“How long until you feel better?”

My sister asked me to get an answer to this question from my therapist. This was 2 months after Jackson’s death. She wanted to prepare herself for what to expect. She also wanted to know when it was time to become concerned about me should I not be making the anticipated progress.

The therapist’s answer was long and twisty but basically, we could look forward to me feeling consistently better around the 1 year point, give or take a few months. This answer seems to be a common rule of thumb based on … absolute nonsense.

At the 1 year point, there’s still TREMENDOUS pain, turmoil, crying, anguish and ALL the things that go along with deep grief.

You may be thinking, “Why don’t people understand this?”

Primarily because grief isn’t something you learn about until it’s happening to you. The world at large (and even many counselors) is vastly uneducated. Grievers figure out pretty quickly people don’t understand the depth and duration of their pain. They learn to hide their feelings and go through this most difficult life journey alone.

It’s hard not to wonder once again, “But why?”

Well it starts with the long-time theory that grief has 5 stages (Denial, Anger, Bargaining, Depression, and Acceptance). And presumably, after you’ve gone through the stages, you will have healed, accepted your loss, and moved on with your life.

The 5 Stages of Grief are based on the work of Elizabeth Kubler-Ross. In 1969 she studied patients facing terminal illness and the feelings they had surrounding their illness. Kubler-Ross then identified these “stages” for the terminally ill. So that’s problem number one. These stages were never intended to describe the stages of grief. These stages describe the different feelings and stages a terminally ill person goes through before dying.

Unfortunately, the 5 stages idea stuck around and has been misapplied to grief ever since.

The thing I hate most about the 5 Stages is the implication that there is an end … that when you’ve reached the “final” stage of acceptance, you are done with your grief. You have “moved on.” You no longer feel bad or sad over the loss of your loved one. (This is one reason I created my own model of grief. But we’ll get to that later.)

The false belief that there is an end to grief gives non-grievers unrealistic expectations of how people in grief “should” behave. And this creates pressure on grievers to accept their loss and “get over it.” Grievers faced with an overwhelming majority of people who can’t fathom their continued pain… they’re left to manage on their own.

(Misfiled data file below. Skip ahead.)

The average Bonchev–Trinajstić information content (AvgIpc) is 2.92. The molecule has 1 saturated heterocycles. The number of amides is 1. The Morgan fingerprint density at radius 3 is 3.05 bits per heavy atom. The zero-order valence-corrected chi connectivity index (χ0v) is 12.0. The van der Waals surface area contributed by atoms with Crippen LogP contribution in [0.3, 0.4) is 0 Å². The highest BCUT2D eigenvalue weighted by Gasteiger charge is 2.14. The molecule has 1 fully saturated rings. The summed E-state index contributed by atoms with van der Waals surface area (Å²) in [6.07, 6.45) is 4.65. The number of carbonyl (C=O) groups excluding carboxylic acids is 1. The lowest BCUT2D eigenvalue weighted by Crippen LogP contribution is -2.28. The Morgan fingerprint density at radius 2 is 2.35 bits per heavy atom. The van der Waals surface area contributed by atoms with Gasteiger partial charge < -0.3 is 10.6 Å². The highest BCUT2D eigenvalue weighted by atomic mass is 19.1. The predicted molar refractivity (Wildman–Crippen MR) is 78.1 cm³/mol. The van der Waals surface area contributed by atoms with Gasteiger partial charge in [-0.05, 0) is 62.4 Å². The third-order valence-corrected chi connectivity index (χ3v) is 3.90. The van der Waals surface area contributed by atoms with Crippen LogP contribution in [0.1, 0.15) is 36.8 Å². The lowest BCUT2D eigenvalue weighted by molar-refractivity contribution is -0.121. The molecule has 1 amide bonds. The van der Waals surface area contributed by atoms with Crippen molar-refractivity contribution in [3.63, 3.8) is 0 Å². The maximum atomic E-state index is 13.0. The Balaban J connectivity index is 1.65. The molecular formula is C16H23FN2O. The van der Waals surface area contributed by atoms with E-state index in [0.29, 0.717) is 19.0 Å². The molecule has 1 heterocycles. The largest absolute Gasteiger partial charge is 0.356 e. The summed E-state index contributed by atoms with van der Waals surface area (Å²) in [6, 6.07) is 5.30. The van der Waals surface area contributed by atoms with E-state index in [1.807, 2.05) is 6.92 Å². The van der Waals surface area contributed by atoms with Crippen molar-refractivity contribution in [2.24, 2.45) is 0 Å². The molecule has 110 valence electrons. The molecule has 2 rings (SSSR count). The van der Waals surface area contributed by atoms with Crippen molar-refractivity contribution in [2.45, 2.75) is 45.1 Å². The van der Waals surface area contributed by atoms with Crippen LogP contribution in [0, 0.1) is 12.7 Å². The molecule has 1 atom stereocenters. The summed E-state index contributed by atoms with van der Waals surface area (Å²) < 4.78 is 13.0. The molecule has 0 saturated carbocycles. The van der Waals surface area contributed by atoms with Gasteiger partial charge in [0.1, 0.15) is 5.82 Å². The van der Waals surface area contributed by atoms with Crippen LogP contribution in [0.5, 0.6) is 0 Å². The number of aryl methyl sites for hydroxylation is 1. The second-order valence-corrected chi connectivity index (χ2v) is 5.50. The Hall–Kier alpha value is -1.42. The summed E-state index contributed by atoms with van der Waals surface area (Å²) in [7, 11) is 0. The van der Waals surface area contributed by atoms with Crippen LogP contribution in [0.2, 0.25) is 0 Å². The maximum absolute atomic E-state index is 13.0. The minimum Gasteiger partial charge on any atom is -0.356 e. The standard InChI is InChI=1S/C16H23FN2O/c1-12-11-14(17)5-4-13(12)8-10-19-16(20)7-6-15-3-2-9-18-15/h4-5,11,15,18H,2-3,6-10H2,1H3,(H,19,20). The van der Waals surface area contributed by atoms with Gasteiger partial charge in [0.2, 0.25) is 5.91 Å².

Maybe this describes you - feeling lost, stuck, alone, still sad but feeling like you shouldn’t be because no one understands?⁣

If so, first let me say, there’s nothing wrong with you. You’re not crazy. You’re not grieving wrong or for too long. Secondly, you may want to take hold of this idea: You can move forward after loss without moving on.

You may be thinking, “Are you sure Jennifer? I just don’t see how that could be true.”

Yes, I’m sure. I’m 20 years into my grief journey and I know I’m never going to “get over it”… and this is exactly as it should be. I still cry when I hear the song “Have I told you lately that I love you?” Just a few months ago I cried my eyes out watching the scene in Top Gun when the medics force Maverick to let go of Goose’s dead body. Why couldn’t they let Maverick hold onto him a little longer?

My tears and feelings of sadness are not a sign of unhealthy ongoing attachment or mental illness or Prolonged Grief Disorder. They are normal expressions of the love I feel and will always feel for my son.

{Click here to read an excellent article rebutting the recent announcement of the American Psychiatric Association of a new disorder-Prolonged Grief Disorder.}

I’m not in denial nor am I depressed. I’ve “accepted” that Jackson is gone. I’m living a happy and meaningful and fulfilling life.

But I’m never going to wake up one day and think, “You know what, I’m totally fine that Jackson isn’t here and I don’t even miss him anymore.”

Love never ends. It would seem pretty obvious then that grief never really ends either.

Something I learned in my training as a Grief Specialist is that you can let go of the pain without letting go of your loved one.

So when it comes to the concept of “moving on” … I prefer to think of it as moving forward … and taking my son with me.

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